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County decides to postpone ramp repair

May 28, 2008 by Nicholas Grube, Daily Triplicate - Crescent City

Many eager salmon fishermen are expected to migrate to the Klamath River for fall chinook season, and the Del Norte County Board of Supervisors did not want to disappoint them by not having a boat ramp ready.

On Tuesday, the supervisors voted to delay fixing the Roy Rook Boat Launch until 2009 in an effort to allow boaters to access the lower part of the river and to help cure Klamath's ailing economy.

"Klamath needs a break and this is the economic break that community needs," District 2 Supervisor Martha McClure said.

A large number of recreational fishermen are expected to troll the Klamath River for chinook salmon this fall as the waterway—along with the Trinity River—constitutes the largest open salmon fishery in the state.

Both state and federal restrictions closed ocean salmon fisheries up and down the West Coast this year and severely restricted fishing in California's rivers to protect the failing Sacramento River fall chinook population.

The Sacramento River provides the most abundant stock of chinook salmon on the West Coast, but projections for this year's fall run are expected to be at an all-time low of 54,000 fish. The minimum number of chinook for a sustainable population is 122,000.

However, recreational anglers on the Klamath River system, which includes the Trinity, will be allowed to bag up to 22,500 chinook—the second-largest catch in the past 30 years—and tribal members will be allocated 27,000 chinook.

With these numbers, the Klamath system and its businesses can expect to see a larger than normal influx of out-of-area fishermen.

Klamath Chamber of Commerce President Paul Crandall said this is important for Klamath businesses that have struggled due to unpredictable chinook salmon fishing for the past six years.

"They are actually looking forward to this season to get out of debt," Crandall said of some Klamath area business owners. "They've been handed a tremendous opportunity that nobody else in California has—fish, they got fish."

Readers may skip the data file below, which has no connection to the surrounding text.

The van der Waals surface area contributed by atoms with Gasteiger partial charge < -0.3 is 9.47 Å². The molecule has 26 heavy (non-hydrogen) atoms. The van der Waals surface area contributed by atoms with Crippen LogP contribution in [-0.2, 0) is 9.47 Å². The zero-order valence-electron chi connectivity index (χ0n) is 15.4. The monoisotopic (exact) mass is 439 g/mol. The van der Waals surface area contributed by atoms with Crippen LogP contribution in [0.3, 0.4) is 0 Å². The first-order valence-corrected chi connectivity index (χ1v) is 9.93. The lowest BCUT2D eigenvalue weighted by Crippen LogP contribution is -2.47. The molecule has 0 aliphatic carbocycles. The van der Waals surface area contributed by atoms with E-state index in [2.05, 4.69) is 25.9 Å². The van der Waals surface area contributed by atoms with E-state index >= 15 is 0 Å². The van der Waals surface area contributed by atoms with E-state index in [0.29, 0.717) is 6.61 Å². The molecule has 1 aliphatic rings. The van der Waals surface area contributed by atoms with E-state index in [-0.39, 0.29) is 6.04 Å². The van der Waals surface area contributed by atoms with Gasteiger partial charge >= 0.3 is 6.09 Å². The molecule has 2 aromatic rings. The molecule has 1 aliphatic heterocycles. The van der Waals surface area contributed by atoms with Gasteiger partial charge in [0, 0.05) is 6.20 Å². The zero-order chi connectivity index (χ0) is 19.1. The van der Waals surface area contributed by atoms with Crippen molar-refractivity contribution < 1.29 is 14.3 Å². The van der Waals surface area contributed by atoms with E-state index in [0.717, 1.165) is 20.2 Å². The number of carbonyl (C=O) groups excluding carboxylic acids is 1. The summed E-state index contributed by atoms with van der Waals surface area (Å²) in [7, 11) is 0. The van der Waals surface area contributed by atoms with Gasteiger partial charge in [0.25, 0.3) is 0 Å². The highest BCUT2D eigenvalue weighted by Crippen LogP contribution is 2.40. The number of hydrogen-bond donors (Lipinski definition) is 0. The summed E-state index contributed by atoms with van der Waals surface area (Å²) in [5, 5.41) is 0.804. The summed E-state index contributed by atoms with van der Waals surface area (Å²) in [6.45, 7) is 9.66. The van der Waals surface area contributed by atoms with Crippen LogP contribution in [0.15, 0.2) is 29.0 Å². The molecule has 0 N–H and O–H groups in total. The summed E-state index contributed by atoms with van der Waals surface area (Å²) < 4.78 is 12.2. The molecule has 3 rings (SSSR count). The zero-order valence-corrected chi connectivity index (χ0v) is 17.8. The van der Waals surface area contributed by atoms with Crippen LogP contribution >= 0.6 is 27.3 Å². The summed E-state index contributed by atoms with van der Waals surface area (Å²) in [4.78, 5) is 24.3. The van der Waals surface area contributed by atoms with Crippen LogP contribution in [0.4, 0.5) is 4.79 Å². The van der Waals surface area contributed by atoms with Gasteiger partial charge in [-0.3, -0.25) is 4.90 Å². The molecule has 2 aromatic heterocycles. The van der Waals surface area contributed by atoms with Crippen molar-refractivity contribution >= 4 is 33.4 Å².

For this reason, Crandall supported the Board of Supervisors' decision to delay fixing the Roy Rook Boat Launch for one year.

"I think it's a viable option from my perspective," Crandall said. "I haven't heard a whole lot from people saying let's go forward now."

By delaying repairs to Roy Rook for a year, the county will avoid any conflicts that might arise between the construction on the ramp and fishermen trying put their boats in the water.

Construction can only take place on the boat ramp from July 1 to Oct. 15 due to restrictions that protect endangered coho salmon on the Klamath River. If construction went past Aug. 15 it would interfere with the start of the fall chinook season.

Permits and funding for the Roy Rook repairs can be postponed for one year, according to Assistant County Administrative Officer Jay Sarina, but it is unlikely state and federal agencies would allow any delays past 2009.

"Next year they will definitely want us to construct this ramp," Sarina said.

Roy Rook Boat Launch and the Klamath Townsite Boat Ramp—which are the only two public access points to the Lower Klamath River—were damaged by flooding and mudslides in December 2005. The Klamath Townsite ramp was completely destroyed, but Roy Rook is still usable.

Sarina said the only problem comes when people try to put their boats in during low water, as trailers tend to drop off the end of the ramp. Signs will warn anglers this year of the hazards, he said.

The supervisors also decided to buy the materials to fix the Roy Rook ramp for next year. This would help avoid any delays in construction next year when the ramp is being fixed.

After making these decisions Tuesday, Supervisor David Finigan, whose district includes Klamath, gave a proverbial "cheers" to his constituents who will benefit from the fishermen who will be able to use Roy Rook during this year's chinook season and spend their money at the local businesses.

"Here's to the economy of Klamath in this coming year," Finigan said.

Reach Nicholas Grube at ngrube@triplicate.com.

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